Beyond the shops, hotels, restaurants, ski resorts and tourist attractions, winter in Andorra boasts an assorted calendar of holidays and traditions, including the delicious stew festivals known as the Escudelles de Sant Antoni and Escudelles de Sant Sebastià. Hence, during the last two weeks of January, Escudella stew festivals are held by the parishes of Canillo, Encamp, la Massana, Andorra la Vella and Escaldes-Engordany for Sant Antoni, around 15 January, and a week later in the parish of Sant Julià de Lòria, for Sant Sebastià.
This traditional fiesta recalls the meals made for the poorest people of the community and was recovered 50 years ago virtually everywhere in the country. This hearty dish cooked out in the streets since the early morning is a pleasure to eat on these freezing cold days of winter, even if you have to do so while standing in the street.
Also around the time of Sant Antoni, the parish of Escaldes-Engordany holds the Encants de Sant Antoni, a tradition dating back to the early 20thcentury consisting of a raffle of several lots made up of different meats. The proceeds from the ticket sales are then donated to a charitable cause.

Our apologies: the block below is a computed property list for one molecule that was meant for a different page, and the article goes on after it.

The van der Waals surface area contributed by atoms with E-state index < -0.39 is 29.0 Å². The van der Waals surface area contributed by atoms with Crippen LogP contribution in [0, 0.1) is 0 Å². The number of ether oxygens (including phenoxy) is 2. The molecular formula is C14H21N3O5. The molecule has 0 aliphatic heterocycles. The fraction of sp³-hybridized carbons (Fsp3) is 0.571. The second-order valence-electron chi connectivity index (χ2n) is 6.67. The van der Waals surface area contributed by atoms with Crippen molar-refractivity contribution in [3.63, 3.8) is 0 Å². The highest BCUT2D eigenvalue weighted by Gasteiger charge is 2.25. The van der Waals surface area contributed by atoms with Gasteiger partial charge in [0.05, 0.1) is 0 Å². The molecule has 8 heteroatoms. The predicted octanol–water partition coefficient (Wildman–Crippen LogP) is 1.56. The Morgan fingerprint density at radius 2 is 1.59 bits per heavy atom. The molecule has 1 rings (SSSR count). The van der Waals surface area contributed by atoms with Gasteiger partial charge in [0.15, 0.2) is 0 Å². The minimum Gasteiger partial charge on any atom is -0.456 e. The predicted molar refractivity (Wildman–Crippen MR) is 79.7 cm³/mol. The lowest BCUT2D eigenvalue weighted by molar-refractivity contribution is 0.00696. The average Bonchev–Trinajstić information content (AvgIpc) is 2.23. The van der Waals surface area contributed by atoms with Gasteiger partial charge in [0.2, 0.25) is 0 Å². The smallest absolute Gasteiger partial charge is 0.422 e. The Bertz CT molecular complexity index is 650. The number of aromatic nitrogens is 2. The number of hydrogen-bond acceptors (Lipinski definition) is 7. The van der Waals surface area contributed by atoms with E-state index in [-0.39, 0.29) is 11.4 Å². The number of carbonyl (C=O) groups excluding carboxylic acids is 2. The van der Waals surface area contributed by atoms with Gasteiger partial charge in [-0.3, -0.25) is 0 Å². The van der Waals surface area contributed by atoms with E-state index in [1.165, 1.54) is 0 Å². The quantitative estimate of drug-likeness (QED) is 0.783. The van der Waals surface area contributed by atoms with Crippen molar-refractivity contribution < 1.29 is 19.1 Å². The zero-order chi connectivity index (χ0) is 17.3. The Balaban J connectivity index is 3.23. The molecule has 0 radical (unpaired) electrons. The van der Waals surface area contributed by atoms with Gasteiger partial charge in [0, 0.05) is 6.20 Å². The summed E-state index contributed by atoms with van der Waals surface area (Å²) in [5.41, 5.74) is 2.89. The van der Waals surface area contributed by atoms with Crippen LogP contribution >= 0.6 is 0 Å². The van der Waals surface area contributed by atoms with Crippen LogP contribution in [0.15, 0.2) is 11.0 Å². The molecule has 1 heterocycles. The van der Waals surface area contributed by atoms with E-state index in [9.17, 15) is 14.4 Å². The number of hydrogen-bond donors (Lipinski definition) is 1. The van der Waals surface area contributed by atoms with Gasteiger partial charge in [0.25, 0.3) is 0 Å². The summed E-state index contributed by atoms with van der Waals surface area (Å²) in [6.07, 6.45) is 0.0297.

Another important date on the winter calendar is Carnival, which is celebrated in nearly all the parishes. Andorra la Vella and Escaldes-Engordany celebrate this festival together and one of the oddest activities of all is what is known as the Robatori de les Olles, which translates to the “theft of the cooking pot”, a tradition originating in the early 20thcentury and recovered only recently. Initially, the young people would go inside of people’s houses and steal their cooking pots. While some would distract the members of the household with songs and conversation, the others would watch the housewives’ every move, to make off with their cooking pots and enjoy the contents.
Today, the towns only do a staging to give the children an idea of this tradition, and the houses have been replaced by restaurants in the historic centre of Andorra la Vella.
In Encamp, Carnival is celebrated for four days, during which time two important activities are the Judici dels Contrabandistes (roughly, the “Smugglers’ Trial”) and the Ball de l’Óssa (“Dance of the Bear”), which was declared Intangible Cultural Heritage of Andorra. It is probable that the latter began during the medieval period, though both of these festivities were recovered in 1950.
In both cases, tradition, music, criticism and young people take centre stage, as do the public botifarra sausage cookoffs, which are held here and in other places around the country. In fact, the consumption of meat before Lent gives the Carnival in Andorra its point of criticism and debauchery.
*Soup of San Antonio in Andorra la Vella. Image courtesy of the City Council of Andorra la Vella.